. . . regrets are always late, too late!
—John Ashbery

Late at night, I’m listening to one of Lester Young’s
slower solos again, and although I know he’s playing

those same notes I’ve heard over and over, as the tone
of his tenor saxophone turns toward a lower register,

even that patter of cold drizzle now pasting shadowy
leaves against my window seems to follow his lead.

I wonder what you would be doing tonight and I want
to write a few lines in my notebook about how blue

and ivory skies gave way to rain today after you left,
or how coming home from the train station, I thought

I saw something, a large and ominous animal suddenly
outlined by lightning on that sparsely wooded hillside

beside the deserted highway we always drive to save
a little bit of time. As you travel farther away, hurry

through the muted darkness still surrounding everything,
so that you cannot even see the land tilting at the sea

or the gulls slanting overhead when you approach
the coastline, I imagine you beginning a new book

in the dim light of that passenger car, reading another
long novel about characters not so unlike ourselves,

each chapter titled and numbered as if to indicate life’s
merely a neat progression of unpredictable episodes.

By tomorrow evening you will be at that old hotel
where we once stayed for days in a room overlooking

plaza monuments deformed and whitened like marble
by a winter storm, while its foot of snowfall closed

the city down as though no one there had ever known
such weather in their lives. If you were still here,

you’d be able to hear Lester backing Billie Holiday
on another ballad recorded more than six decades

ago, but years before the two of them finally knew
the truth about that high cost of living they would

have to pay. I’m beginning to believe their duets of lost
love, the ways they phrase each line of lyric or melody,

create images in the mind as vivid as any photo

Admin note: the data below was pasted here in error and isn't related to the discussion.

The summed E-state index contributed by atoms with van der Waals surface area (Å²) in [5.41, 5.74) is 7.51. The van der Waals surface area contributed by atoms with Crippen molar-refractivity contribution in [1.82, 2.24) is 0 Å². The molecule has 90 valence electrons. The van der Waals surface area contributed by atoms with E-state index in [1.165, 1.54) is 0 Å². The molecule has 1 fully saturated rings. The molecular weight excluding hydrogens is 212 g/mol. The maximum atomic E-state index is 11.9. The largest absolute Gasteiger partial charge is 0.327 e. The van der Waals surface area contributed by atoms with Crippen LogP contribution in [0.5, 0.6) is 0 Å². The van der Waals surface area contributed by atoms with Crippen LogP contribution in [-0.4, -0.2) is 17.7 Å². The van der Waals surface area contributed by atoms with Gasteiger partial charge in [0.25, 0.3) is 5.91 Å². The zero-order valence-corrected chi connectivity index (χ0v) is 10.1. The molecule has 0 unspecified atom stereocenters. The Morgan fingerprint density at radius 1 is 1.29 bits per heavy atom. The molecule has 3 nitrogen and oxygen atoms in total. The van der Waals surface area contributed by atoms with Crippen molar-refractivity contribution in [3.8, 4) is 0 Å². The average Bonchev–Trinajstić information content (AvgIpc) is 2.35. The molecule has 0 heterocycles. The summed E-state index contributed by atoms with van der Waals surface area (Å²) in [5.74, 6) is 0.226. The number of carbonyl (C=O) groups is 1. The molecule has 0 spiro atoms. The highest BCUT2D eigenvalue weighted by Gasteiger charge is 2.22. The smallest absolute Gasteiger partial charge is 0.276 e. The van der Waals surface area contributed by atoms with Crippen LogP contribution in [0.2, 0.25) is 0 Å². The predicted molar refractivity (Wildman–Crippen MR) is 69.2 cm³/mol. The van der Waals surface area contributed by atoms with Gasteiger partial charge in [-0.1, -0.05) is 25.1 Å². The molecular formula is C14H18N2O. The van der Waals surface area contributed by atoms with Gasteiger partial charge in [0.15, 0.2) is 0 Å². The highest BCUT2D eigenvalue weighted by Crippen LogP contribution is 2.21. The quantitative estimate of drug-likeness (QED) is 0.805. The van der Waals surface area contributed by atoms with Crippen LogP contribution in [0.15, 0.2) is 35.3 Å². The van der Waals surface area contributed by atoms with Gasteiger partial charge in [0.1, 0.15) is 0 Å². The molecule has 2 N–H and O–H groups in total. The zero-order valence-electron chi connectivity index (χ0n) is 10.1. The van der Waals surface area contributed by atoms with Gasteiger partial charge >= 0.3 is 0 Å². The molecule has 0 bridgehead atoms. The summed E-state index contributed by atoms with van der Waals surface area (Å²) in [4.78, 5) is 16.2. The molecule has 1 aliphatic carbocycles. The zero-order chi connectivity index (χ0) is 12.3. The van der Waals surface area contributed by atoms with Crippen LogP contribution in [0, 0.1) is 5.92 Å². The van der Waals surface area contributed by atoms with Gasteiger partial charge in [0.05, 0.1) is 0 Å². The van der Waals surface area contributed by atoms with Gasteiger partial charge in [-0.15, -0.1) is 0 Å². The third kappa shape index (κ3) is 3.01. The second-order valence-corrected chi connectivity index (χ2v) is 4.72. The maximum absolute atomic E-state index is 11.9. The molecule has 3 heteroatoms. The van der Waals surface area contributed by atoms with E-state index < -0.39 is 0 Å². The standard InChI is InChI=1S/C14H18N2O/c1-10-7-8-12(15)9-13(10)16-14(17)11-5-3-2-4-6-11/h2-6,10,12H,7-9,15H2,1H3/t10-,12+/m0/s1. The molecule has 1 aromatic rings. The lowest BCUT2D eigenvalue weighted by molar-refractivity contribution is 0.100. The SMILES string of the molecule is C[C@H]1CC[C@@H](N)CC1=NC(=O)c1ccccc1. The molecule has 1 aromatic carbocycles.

or poem we might have seen, evoke those places

Prez and Lady Day played in their earlier days—
Harlem cabarets and late-night cafés downtown,

or those small neighborhood halls with bare walls
and a gray haze of smoke above the stage, the ebony

and violet glow of an angled piano lid under indigo
lights, and a congregation of friendly faces gradually

fading into the black background with a persistent
chatter and clatter of glasses that lets everyone know

they are not alone. In the half hour before your
departure, when we sat silently on that station

platform bench, as though any attempt at conversation
would be hopeless and in fear someone around us

might overhear what we had to say, I tried somehow
to take into account how far apart we already were:

even then, I felt regrets are all we had left in common.

—Edward Byrne


Anonymous said...

Lester's licks in that video are some of the sweetest in jazz history. I've always thought it was a lesson in subtlety. It's easy to sense a softness that comes from within. Nothing against Ben Webster, but it's lovely to watch Young jump up before the end of his opening solo and take the phrasing in a cool, slowly, down-tempo style. I mean, for 34 seconds Young is touched by the gods. -- David Robbins

Anonymous said...

"even that patter of cold drizzle now pasting shadowy
leaves against my window seems to follow his lead."

Who hasn't felt that, when listening to music they love? So good.